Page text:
Oh, teeth. What would we do without them? A lifetime of pureed foods and a liquid diet doesn’t seem that appealing, but when faced with a teething baby or toddler it might start to seem almost reasonable. Teething is like an invisible illness that can affect almost every part of a very sensitive baby’s life, while other babies are hardly phased. While we might not be able to see the teeth that are causing all the pain, teething pain is real, normal and will eventually pass. And the pain will all be worthwhile when our little ones can eat big meals along with the rest of the family. In the meantime, teething can be a real pain. (Literally).
What is typical teething behaviour?
Anyone who has suffered though dental work will be familiar with the particular agony that is tooth pain. According to Dr. Sears, sore, swollen gums, inflammation, difficulty eating, irritability, sleep disruption and fever are all normal parts of teething. Adults who have major dental work get to go home with serious painkillers, pain management strategies and the OK to spend time in bed recovering. Babies and toddlers who are teething get homeopathic remedies, tylenol (maybe) and a frozen washcloth. I’m not saying we should heavily medicate teething toddlers, but we should be sympathetic to their serious and ongoing pain.
Teething disrupts a toddler’s sleep, eating and play
What does teething look like? Teething often means disruption in many areas of a toddler’s life. Some toddlers are more sensitive to teething disruptions and others barely bat an eye, but most will have at least a few days of pain, irritability and disrupted sleep before a tooth erupts.
- Eating: Many babies and toddlers get diarrhea or an upset stomach while they are teething. Many also refuse to eat solid foods while teeth are erupting. Keep breastfeeding on demand (even if that demand seems constant!) and remember that mama will need to eat more healthy food to keep up with a toddler’s increased nursing.
- Playing: Irritability due to teething pain can wreak havoc on a toddler’s ability to play alongside other kids, share toys or be open to new experiences. Sensitive toddlers are more likely to be uninterested in playing as they usually would. Follow your toddler’s lead when it comes to playing during a teething episode, and if all she wants to do is cuddle, then just cuddle. Babywearing can be a real lifesaver for teething toddlers and their parents.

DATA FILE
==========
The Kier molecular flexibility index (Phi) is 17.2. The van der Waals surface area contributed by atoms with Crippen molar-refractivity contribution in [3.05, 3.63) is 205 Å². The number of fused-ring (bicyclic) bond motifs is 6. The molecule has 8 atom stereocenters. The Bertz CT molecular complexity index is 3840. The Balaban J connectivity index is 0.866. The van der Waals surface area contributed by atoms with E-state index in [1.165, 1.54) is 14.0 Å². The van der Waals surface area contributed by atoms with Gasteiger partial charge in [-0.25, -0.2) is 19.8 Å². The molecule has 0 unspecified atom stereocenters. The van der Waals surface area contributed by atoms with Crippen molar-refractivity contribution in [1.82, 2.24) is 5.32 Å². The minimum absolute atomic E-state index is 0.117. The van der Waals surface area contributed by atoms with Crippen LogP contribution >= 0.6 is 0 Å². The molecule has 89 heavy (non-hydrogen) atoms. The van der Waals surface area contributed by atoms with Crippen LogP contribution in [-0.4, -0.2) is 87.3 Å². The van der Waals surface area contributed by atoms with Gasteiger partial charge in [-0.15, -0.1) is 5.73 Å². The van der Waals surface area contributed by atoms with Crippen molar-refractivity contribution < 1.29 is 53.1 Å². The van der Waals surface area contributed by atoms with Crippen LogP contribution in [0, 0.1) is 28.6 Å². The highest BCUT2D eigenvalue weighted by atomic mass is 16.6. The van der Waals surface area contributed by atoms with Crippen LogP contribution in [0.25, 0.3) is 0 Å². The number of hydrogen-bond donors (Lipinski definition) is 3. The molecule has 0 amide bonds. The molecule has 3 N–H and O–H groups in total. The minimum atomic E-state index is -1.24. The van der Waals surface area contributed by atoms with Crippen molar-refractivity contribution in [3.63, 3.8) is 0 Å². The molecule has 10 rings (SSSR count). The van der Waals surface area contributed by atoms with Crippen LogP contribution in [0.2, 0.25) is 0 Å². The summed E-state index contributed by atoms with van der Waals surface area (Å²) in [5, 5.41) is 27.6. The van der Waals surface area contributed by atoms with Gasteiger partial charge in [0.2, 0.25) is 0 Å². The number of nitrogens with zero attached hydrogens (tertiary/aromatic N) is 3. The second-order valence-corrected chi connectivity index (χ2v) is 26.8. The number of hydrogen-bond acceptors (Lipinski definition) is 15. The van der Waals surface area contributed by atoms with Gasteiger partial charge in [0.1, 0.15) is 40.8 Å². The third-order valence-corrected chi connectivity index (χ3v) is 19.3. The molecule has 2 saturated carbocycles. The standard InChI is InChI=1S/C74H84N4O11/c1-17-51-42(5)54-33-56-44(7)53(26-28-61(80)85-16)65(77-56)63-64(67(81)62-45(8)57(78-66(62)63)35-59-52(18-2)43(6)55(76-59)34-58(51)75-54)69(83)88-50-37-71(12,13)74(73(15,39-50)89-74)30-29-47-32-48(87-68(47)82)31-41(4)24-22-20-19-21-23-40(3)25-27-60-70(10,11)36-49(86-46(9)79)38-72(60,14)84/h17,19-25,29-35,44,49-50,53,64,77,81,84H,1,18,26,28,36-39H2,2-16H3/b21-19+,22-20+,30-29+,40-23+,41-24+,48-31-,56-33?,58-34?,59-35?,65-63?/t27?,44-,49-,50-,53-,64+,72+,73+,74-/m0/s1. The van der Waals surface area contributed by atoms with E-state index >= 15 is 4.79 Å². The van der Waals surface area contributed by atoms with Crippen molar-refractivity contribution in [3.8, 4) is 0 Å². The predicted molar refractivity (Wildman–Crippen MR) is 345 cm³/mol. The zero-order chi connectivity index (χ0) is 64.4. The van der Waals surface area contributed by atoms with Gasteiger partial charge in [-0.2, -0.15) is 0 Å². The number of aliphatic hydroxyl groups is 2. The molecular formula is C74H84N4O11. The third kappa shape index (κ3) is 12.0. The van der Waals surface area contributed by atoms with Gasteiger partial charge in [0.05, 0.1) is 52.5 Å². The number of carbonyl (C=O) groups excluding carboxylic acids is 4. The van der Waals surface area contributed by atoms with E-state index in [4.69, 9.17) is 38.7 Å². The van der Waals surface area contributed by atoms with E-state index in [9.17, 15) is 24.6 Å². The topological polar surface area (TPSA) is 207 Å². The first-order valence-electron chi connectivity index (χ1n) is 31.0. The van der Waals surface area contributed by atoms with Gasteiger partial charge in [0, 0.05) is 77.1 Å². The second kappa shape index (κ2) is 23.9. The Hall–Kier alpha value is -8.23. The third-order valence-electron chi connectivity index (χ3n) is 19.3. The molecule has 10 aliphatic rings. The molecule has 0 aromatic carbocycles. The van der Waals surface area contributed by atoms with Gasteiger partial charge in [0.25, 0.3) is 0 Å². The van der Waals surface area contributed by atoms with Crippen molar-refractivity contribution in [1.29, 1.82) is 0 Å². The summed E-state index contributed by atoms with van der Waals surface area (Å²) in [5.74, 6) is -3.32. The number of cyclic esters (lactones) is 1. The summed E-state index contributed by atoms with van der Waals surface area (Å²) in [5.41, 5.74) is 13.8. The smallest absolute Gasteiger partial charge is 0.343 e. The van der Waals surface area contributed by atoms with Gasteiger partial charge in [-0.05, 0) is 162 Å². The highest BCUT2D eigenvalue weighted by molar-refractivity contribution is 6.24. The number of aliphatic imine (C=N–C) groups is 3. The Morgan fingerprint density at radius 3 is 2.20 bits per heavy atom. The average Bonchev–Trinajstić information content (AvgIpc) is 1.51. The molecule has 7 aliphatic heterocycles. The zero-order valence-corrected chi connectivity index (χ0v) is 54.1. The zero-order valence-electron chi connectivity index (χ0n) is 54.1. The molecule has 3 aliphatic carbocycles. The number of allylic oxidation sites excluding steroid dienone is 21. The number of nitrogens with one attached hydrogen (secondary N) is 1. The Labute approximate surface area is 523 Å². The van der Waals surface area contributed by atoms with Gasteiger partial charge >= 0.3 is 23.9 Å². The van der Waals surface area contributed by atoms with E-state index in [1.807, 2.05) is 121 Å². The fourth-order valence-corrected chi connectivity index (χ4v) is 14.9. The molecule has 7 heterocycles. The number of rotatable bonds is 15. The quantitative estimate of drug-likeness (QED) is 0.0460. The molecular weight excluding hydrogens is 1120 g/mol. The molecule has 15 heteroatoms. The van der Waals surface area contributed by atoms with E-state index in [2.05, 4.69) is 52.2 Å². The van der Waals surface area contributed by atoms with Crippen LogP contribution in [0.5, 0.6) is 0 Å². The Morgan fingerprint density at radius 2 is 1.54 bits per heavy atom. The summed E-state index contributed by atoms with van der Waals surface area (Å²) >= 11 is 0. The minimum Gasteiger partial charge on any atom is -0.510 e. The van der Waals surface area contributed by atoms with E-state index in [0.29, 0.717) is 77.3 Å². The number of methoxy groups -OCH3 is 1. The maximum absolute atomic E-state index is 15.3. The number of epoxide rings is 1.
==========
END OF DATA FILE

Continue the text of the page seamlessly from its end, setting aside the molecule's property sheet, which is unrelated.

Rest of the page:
- Sleep: Nothing prevents someone from getting a good night’s sleep like being in serious pain, and teething toddlers are no exception. If your toddler is experiencing frequent night waking and you’ve eliminated any other sources of discomfort, then teething is a likely culprit. Homeopathic remedies can help calm serious crying and painkillers like Tylenol will help reduce the pain so that both of you can get more sleep.
- Immune System Health: The experts disagree on whether or not a link exists between teething and illness, such as diarrhea or fever. Dr. Sears believes that teething can cause fever and diarrhea, while other pediatricians discount simultaneous teething and illness as coincidence. Your own intuition can guide you here: I know that my toddler always gets a cold or fever when teething. More accurately, I know she’s been sick while each and every tooth has cut through so far. So when I see her refusing to eat solid foods, waking more at night and suddenly getting sick, I feel pretty confident that she’s cutting a tooth (or several).
What can parents do to help a teething toddler?
Comfort measures are called for when babies and toddlers are teething: extra cuddles, babywearing, nursing, homeopathic remedies such as Camilia, and painkillers for acute pain or fever associated with teething. Other things that might help are cool, crunchy vegetables like celery or carrots, a washcloth dunked in cold water or chilled in the freezer and hard teething rings.
It’s also more important to look after yourself when your toddler is teething. It can be tough to find the time to rest yourself when your toddler is waking four or five times each evening before you even get to bed, but be especially sure to get good meals and take any opportunity to grab a nap if you’re waking often at night.
Teething is tough on most toddlers and their parents. Pain is miserable for anyone and teething is a developmental milestone that all babies and toddlers must go through. Stay calm, and don’t forget the Parent’s Mantra: This Too Shall Pass. No toddler will be teething forever (even though it might feel like it). A toddler’s sleep and eating habits usually go right back to normal once the tooth has cut through, and often improve compared to what they were like before that episode of teething. So, don’t lose hope! It will get better.